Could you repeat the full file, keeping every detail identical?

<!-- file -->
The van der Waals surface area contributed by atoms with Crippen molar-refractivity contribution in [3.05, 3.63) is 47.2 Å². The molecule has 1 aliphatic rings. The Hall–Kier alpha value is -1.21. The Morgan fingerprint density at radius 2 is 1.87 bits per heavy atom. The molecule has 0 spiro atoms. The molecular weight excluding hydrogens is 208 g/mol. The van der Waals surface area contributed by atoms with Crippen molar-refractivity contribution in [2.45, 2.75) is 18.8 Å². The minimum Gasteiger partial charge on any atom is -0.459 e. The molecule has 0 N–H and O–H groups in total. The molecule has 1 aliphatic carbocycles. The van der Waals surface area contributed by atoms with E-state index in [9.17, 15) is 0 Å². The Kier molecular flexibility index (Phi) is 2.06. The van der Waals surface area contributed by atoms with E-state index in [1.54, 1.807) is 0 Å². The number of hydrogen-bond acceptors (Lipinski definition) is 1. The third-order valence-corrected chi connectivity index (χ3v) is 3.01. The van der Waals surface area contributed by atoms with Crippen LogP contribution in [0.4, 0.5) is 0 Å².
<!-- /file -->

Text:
The van der Waals surface area contributed by atoms with Crippen molar-refractivity contribution in [3.05, 3.63) is 47.2 Å². The molecule has 1 aliphatic rings. The Hall–Kier alpha value is -1.21. The Morgan fingerprint density at radius 2 is 1.87 bits per heavy atom. The molecule has 0 spiro atoms. The molecular weight excluding hydrogens is 208 g/mol. The van der Waals surface area contributed by atoms with Crippen molar-refractivity contribution in [2.45, 2.75) is 18.8 Å². The minimum Gasteiger partial charge on any atom is -0.459 e. The molecule has 0 N–H and O–H groups in total. The molecule has 1 aliphatic carbocycles. The van der Waals surface area contributed by atoms with E-state index in [9.17, 15) is 0 Å². The Kier molecular flexibility index (Phi) is 2.06. The van der Waals surface area contributed by atoms with E-state index in [1.54, 1.807) is 0 Å². The number of hydrogen-bond acceptors (Lipinski definition) is 1. The third-order valence-corrected chi connectivity index (χ3v) is 3.01. The van der Waals surface area contributed by atoms with Crippen LogP contribution in [0.4, 0.5) is 0 Å².